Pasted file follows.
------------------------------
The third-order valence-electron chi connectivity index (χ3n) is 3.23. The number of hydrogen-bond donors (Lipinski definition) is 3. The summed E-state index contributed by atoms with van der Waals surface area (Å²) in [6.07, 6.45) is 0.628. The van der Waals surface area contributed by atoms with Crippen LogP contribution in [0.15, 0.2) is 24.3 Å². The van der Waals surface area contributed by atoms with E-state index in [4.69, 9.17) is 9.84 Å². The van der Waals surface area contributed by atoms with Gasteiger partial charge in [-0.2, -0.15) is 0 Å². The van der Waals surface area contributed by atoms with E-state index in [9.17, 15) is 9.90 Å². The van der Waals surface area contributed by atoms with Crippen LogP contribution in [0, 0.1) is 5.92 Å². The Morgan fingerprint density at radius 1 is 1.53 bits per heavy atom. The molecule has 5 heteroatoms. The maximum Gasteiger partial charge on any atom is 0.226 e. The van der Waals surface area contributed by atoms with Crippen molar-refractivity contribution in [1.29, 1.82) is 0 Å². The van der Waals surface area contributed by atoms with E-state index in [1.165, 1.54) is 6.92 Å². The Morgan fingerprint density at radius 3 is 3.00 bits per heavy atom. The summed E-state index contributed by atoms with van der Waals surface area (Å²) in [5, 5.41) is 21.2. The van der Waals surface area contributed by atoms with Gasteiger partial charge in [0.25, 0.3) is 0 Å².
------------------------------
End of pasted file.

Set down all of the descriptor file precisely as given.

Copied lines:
The third-order valence-electron chi connectivity index (χ3n) is 3.23. The number of hydrogen-bond donors (Lipinski definition) is 3. The summed E-state index contributed by atoms with van der Waals surface area (Å²) in [6.07, 6.45) is 0.628. The van der Waals surface area contributed by atoms with Crippen LogP contribution in [0.15, 0.2) is 24.3 Å². The van der Waals surface area contributed by atoms with E-state index in [4.69, 9.17) is 9.84 Å². The van der Waals surface area contributed by atoms with Gasteiger partial charge in [-0.2, -0.15) is 0 Å². The van der Waals surface area contributed by atoms with E-state index in [9.17, 15) is 9.90 Å². The van der Waals surface area contributed by atoms with Crippen LogP contribution in [0, 0.1) is 5.92 Å². The Morgan fingerprint density at radius 1 is 1.53 bits per heavy atom. The molecule has 5 heteroatoms. The maximum Gasteiger partial charge on any atom is 0.226 e. The van der Waals surface area contributed by atoms with Crippen molar-refractivity contribution in [1.29, 1.82) is 0 Å². The van der Waals surface area contributed by atoms with E-state index in [1.165, 1.54) is 6.92 Å². The Morgan fingerprint density at radius 3 is 3.00 bits per heavy atom. The summed E-state index contributed by atoms with van der Waals surface area (Å²) in [5, 5.41) is 21.2. The van der Waals surface area contributed by atoms with Gasteiger partial charge in [0.25, 0.3) is 0 Å².